• An ESP32 Wearable and/or pocketable Beeper.

      Both the publisher and the subscriber will use the PubSubClient API. Specifically, the Publishers will send messages to the local MQTT server via the publish method:

      Result = mqttClient.publish(MACHINE_TOPIC, msg, true);
       M5.Lcd.setCursor(10, 60);
       if (Result)
       M5.Lcd.println("Not sent.");

      while Subscribers will initialize the callback in the setup() portion of the code (executed only once at startup):

      configTime(gmtOffset_sec, daylightOffset_sec, ntpServer);
       timestamp = getTime();
       if (timestamp > 0)
       noTime = false;

      and upon the reception of new messages (in our case, from OCI), processing will occur in

      void DisplayCallback(char* topic, byte* payload, unsigned int len)
       // Process message
       // Serial.println((String)topic);

      Programming these gizmos is fun and it's a very effective means of spreading the culture of programming among students of all levels (including myself). Plus, there's plenty of examples available on the Web.

      Still, we need to design a way to return alarm messages from Stream Analytics to the edge, using the MQTT Bridge feature we set up not too long ago.

      As described in the previous Episode, our approach will be as the following:


      thus we (thankfully) need to tinker with Oracle Functions.

      Serverless Time!

      FnProject is a cool Open Source serverless platform that can scale from microdevices to megainstallations, launched in 2017, and later transformed and evolved in an industrial-strength OCI service called Oracle Functions.

      Developing a function in OCI requires either:

      • Preparing your environment and use the handy OCI Cloud Shell, as shown here
      • or using your local machine as a development environment, that involves:
      Either way, you'll be good to go with the function deployment in OCI. We will use a Custom Dockerfile to build our image in Python, such as the following:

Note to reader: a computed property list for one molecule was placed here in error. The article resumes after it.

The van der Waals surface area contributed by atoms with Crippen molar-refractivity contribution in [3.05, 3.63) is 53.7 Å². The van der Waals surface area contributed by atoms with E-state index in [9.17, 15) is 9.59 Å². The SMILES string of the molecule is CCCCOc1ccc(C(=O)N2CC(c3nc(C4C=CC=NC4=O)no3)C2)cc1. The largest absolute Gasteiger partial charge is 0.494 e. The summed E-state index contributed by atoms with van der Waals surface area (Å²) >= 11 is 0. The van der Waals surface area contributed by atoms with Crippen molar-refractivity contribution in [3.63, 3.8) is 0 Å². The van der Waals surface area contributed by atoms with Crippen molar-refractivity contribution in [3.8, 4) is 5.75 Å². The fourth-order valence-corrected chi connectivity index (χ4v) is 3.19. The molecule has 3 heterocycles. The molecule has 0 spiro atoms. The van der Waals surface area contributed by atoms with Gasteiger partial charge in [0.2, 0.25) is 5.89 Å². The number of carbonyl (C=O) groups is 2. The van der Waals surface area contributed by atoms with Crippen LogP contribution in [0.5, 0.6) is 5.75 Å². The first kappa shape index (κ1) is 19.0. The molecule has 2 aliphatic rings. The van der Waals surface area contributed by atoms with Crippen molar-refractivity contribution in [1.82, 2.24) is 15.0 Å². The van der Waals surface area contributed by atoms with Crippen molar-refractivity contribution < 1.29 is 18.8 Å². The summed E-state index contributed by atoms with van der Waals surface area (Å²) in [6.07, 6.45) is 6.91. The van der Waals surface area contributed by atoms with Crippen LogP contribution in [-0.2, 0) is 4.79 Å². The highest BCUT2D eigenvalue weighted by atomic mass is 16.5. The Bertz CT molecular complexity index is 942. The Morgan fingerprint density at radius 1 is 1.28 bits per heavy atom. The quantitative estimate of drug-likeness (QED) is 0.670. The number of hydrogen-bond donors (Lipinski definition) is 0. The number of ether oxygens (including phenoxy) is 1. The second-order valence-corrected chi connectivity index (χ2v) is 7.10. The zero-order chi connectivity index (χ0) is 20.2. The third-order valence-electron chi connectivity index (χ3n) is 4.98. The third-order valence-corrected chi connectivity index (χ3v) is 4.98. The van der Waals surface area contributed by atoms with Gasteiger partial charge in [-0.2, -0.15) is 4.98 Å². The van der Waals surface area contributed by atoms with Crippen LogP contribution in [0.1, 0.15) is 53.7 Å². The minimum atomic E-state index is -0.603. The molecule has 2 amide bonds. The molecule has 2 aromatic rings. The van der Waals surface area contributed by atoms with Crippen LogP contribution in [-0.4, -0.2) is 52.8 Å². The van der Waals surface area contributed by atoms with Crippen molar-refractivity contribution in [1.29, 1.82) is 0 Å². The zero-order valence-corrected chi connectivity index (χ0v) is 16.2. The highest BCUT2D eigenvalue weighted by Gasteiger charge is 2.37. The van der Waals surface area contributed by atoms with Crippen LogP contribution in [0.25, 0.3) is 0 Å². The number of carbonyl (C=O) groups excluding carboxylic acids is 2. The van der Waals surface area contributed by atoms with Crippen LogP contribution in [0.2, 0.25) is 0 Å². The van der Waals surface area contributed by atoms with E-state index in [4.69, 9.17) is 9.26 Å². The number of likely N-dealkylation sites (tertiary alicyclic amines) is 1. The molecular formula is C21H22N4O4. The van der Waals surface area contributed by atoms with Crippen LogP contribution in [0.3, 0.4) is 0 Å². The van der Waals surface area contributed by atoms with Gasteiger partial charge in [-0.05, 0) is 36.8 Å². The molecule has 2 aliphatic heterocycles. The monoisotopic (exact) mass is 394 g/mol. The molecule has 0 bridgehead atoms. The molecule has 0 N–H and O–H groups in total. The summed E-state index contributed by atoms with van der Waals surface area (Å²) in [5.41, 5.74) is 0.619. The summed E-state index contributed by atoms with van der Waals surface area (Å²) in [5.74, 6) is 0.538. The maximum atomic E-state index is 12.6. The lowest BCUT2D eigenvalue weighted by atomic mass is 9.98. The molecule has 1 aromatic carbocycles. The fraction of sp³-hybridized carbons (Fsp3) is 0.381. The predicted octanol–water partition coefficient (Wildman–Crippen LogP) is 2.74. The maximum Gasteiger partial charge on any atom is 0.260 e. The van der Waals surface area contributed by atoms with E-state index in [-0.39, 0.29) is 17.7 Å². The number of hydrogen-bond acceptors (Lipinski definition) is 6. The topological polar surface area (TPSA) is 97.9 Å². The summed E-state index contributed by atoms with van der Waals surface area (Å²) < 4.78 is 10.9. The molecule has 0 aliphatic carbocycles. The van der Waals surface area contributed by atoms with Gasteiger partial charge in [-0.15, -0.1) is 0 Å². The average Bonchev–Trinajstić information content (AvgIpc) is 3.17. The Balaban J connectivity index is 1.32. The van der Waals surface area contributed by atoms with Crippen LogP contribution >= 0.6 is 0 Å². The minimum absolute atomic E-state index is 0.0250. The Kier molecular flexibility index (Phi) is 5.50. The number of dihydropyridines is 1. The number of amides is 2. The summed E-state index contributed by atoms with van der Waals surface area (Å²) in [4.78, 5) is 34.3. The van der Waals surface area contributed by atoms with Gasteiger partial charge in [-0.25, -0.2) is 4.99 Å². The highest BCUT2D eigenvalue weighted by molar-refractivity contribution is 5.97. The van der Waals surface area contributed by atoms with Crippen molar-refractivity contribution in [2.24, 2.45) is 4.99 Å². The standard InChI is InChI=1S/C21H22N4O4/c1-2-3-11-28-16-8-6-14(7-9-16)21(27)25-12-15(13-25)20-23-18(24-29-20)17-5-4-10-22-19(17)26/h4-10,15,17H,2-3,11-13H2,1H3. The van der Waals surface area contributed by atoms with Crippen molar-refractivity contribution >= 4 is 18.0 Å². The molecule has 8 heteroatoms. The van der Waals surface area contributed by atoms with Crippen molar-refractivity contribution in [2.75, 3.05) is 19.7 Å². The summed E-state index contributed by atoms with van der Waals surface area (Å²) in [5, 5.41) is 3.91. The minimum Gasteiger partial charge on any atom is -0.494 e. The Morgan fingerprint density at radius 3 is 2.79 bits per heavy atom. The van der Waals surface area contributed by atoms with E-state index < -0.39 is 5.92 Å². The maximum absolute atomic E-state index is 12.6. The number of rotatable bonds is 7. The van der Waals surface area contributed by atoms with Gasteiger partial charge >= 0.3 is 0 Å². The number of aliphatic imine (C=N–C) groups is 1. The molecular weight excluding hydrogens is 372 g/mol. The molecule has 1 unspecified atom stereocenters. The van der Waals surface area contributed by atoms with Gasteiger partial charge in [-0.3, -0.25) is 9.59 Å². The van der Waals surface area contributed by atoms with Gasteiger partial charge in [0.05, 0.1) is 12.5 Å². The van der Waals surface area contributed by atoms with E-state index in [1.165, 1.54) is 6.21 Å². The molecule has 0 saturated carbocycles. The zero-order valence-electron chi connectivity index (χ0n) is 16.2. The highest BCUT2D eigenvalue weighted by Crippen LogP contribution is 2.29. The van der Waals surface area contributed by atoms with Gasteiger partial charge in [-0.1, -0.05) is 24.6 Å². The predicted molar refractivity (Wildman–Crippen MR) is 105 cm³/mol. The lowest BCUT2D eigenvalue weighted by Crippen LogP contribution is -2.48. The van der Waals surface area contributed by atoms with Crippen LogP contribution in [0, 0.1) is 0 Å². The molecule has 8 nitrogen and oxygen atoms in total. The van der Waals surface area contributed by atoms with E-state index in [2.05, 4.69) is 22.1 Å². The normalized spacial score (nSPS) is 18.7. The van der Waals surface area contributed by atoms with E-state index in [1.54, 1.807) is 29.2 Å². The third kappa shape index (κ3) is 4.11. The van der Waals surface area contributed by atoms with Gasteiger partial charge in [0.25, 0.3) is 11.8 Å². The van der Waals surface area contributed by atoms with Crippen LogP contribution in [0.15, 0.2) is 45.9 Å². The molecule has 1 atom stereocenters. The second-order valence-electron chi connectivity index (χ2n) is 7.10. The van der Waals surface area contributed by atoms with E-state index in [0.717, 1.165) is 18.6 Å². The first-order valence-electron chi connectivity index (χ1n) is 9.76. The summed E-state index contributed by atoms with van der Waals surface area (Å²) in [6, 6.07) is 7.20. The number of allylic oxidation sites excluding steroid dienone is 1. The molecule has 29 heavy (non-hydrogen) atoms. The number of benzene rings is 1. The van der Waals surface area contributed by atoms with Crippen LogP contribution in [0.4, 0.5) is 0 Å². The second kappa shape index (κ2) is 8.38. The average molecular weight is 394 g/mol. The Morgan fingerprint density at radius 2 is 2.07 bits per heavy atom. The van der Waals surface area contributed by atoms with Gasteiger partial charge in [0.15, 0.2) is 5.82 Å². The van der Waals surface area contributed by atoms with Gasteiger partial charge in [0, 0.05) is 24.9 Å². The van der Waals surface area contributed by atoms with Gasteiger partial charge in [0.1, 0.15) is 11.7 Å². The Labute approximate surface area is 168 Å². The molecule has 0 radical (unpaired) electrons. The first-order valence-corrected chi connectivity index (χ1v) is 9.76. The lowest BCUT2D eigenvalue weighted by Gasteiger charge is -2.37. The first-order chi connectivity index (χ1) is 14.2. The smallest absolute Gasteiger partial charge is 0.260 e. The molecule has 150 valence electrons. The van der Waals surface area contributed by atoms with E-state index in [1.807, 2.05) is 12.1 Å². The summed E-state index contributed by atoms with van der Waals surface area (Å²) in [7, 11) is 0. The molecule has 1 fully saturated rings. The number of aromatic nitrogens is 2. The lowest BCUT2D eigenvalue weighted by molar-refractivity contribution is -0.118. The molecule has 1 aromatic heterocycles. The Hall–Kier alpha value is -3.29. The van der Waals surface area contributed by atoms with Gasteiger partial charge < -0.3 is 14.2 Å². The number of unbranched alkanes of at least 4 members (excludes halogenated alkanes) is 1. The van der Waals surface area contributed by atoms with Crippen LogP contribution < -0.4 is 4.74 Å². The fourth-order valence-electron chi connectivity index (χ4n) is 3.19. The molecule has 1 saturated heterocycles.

FROM fnproject/python:3.6-dev as build-stage
      WORKDIR /function
      ADD requirements.txt /function/
      RUN pip3 install --target /python/ --no-cache --no-cache-dir -r
      requirements.txt && rm -fr ~/.cache/pip /tmp* requirements.txt func.yaml
      Dockerfile .venv
      ADD . /function/
      RUN rm -fr /function/.pip_cache
      FROM fnproject/python:3.6
      WORKDIR /function
      COPY --from=build-stage /python /python
      COPY --from=build-stage /function /function
      COPY certs /function
      ENV PYTHONPATH=/function:/python
      ENTRYPOINT ["/python/bin/fdk", "/function/", "handler"]

      specifying Python requirements in requirements.txt file as we're going to use the Paho Library:


      and write some code to complete the round trip, copying the certs folder and files used to access the MQTT Server on OCI in the function directory. Please find the Dockerfile and the code at this address (NOTE: insert the GitHub link, open in a new window/tab).

      Oracle Functions (as Fn Project) requires the function to be installed in an artifact called Application, a logical grouping of functions, which can be created via the fn CLI (specifying the OCI subnets) or in the OCI Web console following the path Home » Developer Services » Functions:


      Once the application is created, we can deploy the function (this time we'll leverage the good-ole CLI) using

      fn build
      fn deploy --app [app name]

      where you can see some familiar Docker (layer-related) output messages and the result of deployment.